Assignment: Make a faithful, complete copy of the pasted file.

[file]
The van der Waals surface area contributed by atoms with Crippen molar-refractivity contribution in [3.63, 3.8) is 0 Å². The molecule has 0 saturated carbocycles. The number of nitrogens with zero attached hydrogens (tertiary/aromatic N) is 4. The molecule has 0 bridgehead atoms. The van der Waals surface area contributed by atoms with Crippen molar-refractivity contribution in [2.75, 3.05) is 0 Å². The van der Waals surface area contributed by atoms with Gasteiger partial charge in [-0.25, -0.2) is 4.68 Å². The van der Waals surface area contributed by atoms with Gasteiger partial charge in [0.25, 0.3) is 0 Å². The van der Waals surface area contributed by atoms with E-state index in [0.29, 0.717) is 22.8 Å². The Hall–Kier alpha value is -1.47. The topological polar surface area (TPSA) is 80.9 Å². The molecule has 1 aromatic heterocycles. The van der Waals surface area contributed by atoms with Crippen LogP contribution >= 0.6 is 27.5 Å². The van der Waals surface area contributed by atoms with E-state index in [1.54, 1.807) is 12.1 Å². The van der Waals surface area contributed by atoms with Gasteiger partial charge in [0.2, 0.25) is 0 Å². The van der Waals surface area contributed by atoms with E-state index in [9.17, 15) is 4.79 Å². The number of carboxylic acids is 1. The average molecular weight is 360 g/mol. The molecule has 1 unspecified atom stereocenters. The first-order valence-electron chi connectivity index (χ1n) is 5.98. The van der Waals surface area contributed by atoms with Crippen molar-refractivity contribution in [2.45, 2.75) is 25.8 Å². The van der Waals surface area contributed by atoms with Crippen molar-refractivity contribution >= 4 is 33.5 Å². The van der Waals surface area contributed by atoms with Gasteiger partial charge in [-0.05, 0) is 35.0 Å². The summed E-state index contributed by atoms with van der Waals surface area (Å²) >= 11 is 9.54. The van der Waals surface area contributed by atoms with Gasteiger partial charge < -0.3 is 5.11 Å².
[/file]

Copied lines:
The van der Waals surface area contributed by atoms with Crippen molar-refractivity contribution in [3.63, 3.8) is 0 Å². The molecule has 0 saturated carbocycles. The number of nitrogens with zero attached hydrogens (tertiary/aromatic N) is 4. The molecule has 0 bridgehead atoms. The van der Waals surface area contributed by atoms with Crippen molar-refractivity contribution in [2.75, 3.05) is 0 Å². The van der Waals surface area contributed by atoms with Gasteiger partial charge in [-0.25, -0.2) is 4.68 Å². The van der Waals surface area contributed by atoms with Gasteiger partial charge in [0.25, 0.3) is 0 Å². The van der Waals surface area contributed by atoms with E-state index in [0.29, 0.717) is 22.8 Å². The Hall–Kier alpha value is -1.47. The topological polar surface area (TPSA) is 80.9 Å². The molecule has 1 aromatic heterocycles. The van der Waals surface area contributed by atoms with Crippen LogP contribution >= 0.6 is 27.5 Å². The van der Waals surface area contributed by atoms with E-state index in [1.54, 1.807) is 12.1 Å². The van der Waals surface area contributed by atoms with Gasteiger partial charge in [0.2, 0.25) is 0 Å². The van der Waals surface area contributed by atoms with E-state index in [9.17, 15) is 4.79 Å². The number of carboxylic acids is 1. The average molecular weight is 360 g/mol. The molecule has 1 unspecified atom stereocenters. The first-order valence-electron chi connectivity index (χ1n) is 5.98. The van der Waals surface area contributed by atoms with Crippen molar-refractivity contribution in [2.45, 2.75) is 25.8 Å². The van der Waals surface area contributed by atoms with Crippen molar-refractivity contribution >= 4 is 33.5 Å². The van der Waals surface area contributed by atoms with Gasteiger partial charge in [-0.05, 0) is 35.0 Å². The summed E-state index contributed by atoms with van der Waals surface area (Å²) >= 11 is 9.54. The van der Waals surface area contributed by atoms with Gasteiger partial charge < -0.3 is 5.11 Å².